I'm feeling a little lazy today so here's a description from amazon:
The last place Ryan Walsh should be this afternoon is on a train heading to Wrigley Field. She should be in class, enduring yet another miserable day of her first year of high school. But for once, Ryan isn't thinking about what she should be doing. She's not worried about her lack of friends, or her suffering math grade, or how it's been five whole years since the last time she was really and truly happy. Because she's finally returning to the place that her father loved, where the two of them spent so many afternoons cheering on their team. And on this -- the fifth anniversary of his death -- it feels like there's nowhere else in the world she should be.
Ryan is once again filled with hope as she makes her way to the game. Good luck is often hard to come by at a place like Wrigley Field, but it's on this day that she meets Nick, the new kid from her school, who seems to love the Cubs nearly as much as she does. But Nick carries with him a secret that makes Ryan wonder if anyone can ever really escape their past, or believe in the promise of those reassuring words: "Wait till next year." Is it too much for Ryan to hope that this year, this season, might be her comeback season?
I truly admire that the author created a truly human experience. Whether or not it was what I was hoping for, it was real. It's heart-breaking but hopeful, and that is the novel's message that in spit of whatever may come we will always hope, want to believe in the magical and miracles.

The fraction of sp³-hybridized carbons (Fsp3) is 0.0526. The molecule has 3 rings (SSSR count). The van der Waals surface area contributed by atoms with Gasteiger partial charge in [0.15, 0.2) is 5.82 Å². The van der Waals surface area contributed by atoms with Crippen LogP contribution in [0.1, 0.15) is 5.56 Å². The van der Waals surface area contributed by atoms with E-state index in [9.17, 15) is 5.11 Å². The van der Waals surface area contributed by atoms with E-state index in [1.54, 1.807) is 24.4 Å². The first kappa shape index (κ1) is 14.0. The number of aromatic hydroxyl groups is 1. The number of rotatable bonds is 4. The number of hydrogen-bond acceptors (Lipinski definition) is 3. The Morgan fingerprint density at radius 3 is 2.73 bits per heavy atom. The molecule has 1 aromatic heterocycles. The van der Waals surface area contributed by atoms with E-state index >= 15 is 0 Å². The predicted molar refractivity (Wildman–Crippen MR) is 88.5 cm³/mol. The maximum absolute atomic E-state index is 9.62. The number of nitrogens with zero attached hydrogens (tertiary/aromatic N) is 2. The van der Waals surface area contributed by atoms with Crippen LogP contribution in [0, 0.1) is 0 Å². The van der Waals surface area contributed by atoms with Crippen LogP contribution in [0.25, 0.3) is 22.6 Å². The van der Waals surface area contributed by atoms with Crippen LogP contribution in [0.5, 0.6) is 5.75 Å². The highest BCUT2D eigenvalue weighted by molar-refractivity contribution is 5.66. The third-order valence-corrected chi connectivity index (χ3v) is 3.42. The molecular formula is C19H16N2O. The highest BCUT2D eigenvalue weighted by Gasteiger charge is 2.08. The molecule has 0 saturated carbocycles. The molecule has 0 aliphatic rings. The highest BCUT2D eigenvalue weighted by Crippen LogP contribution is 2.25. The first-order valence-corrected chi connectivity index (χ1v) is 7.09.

I don't think I could read this book again, at least anytime soon, but I know it will resonate with me for a long time. How could you not root for Nick and Ryan? It's near impossible. For people who have been through as much as they have you almost think it would be cruel to deal them anything more horrendous. Yet Smith pushes her characters, and her readers, to the limit. She leaves us with a sliver of light in a door at the end of a novel-something we must chose what to do with. She begs the question-do you believe in hope?
Baseball is a strong metaphor in the novel. Nick and Ryan cling to it for their lives. I loved learning more about die-hard Cubs fans but more than anything how people will use something meaningful to them to bring them to the surface of a deep sea of hurt. Having this in common Nick and Ryan find strength in themselves to embrace friendship and mostly tenderly, first love.
Pick up this novel. It will change you. I loved it.